Hi friends! I’m really excited to welcome Eileen Dreyer back to ALBTALBS, and she’s got an excellent post. It ties into one I posted last week, written a long time ago about some pitfalls in romantic suspense. Eileen made a comment on FB a while back about what she says below and I was like “omg yes exactly!” Then I asked if she’d be willing to write a guest post about it, and here we are! 😀 Enjoy!
Don’t Shoot Him In The Shoulder
This blog began the way a lot of conversations do around the bar at writers’ conferences. Somebody read a book in which the hero got shot and immediately rogered the daylights out of the heroine.
“I find that hard to believe.”
“Where’d he get shot?” I ask.
“Well, only in the shoulder….”
Ah, yes. The good old shoulder shot. On the screen everyone from Wild Bill Hickock to James Bond has shaken off the annoyance of a bullet in the shoulder as he saved the day. I mean, it’s a great place to shoot a hero (or heroine), isn’t it? There aren’t any major organs to worry about. Nothing but connective tissue.
Wrong. Besides the lungs, which have an annoying habit of getting in the way by expanding when we breathe, major blood vessels like the subclavian and brachial arteries run across the impact zone along with the brachial nerve, which impacts the entire arm. And that doesn’t even take into account the bones, from the easily fragmented collarbone (clavicle) to the humerus. Continue reading →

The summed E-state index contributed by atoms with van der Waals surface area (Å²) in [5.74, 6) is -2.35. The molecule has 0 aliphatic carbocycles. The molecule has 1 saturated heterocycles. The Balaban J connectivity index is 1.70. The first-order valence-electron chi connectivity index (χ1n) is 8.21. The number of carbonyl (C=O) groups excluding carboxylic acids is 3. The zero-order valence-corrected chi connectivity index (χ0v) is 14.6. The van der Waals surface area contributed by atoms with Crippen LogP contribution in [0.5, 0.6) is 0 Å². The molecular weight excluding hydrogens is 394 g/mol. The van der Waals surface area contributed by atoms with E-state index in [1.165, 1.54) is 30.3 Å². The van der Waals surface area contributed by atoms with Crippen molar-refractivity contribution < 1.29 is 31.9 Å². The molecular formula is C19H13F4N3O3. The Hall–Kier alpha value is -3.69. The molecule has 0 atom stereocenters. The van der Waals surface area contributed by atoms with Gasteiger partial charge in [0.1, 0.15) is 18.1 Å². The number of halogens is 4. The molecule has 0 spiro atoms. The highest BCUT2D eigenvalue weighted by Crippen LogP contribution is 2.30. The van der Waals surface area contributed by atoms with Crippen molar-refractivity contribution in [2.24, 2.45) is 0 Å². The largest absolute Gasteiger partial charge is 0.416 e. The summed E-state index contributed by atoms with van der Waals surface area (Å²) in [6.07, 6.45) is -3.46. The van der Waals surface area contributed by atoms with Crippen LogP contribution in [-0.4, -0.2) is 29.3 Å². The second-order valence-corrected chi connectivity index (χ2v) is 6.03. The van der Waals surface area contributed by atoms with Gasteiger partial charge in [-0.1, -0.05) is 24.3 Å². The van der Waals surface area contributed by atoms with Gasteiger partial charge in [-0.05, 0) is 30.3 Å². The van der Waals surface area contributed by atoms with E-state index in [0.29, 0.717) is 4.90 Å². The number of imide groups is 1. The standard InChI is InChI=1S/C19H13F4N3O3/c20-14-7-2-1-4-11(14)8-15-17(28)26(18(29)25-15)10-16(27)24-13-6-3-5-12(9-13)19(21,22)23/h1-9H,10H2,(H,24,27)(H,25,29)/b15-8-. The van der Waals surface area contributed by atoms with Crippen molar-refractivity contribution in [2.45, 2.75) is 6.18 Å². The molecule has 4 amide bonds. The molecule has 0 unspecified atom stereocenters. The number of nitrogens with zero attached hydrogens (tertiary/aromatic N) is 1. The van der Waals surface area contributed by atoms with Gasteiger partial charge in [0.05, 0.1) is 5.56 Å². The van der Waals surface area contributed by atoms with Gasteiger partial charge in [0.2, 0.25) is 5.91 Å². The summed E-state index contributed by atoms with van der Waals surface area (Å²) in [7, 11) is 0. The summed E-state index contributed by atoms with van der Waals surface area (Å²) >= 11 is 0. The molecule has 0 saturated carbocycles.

Hello lovelies! I’m really excited to welcome Eileen Dreyer to A Little Bit Tart, A Little Bit Sweet for Women’s History Month. I’m loving these posts on amazing women that really should get more attention than they do, and be studied more. I definitely learned something, and hope you will too! (Eileen is also a first time guest to ALBTALBS – which … how is that even possible?! <3)
By now we all know that the contributions by women in many fields have been lost over time. We’re even enjoying rediscovering them. Anybody who saw Hidden Figures (and if you haven’t, do. Immediately), you’ll see that it wasn’t only women who were erased from the ledgers of NASA accomplishments, but women of color. We were there. They just didn’t think anybody really needed to know.
I hope the movie inspired a lot of people to look back for other women who had their discoveries commandeered, like Mary Anning, who in 1815 unearthed the first intact echthyosaur skeleton, thereby revolutionizing geology and introducing the first accepted proof of extinction, only to have her discoveries credited to men who never considered her eligible for the scientific societies that should have sponsored her work.Continue reading →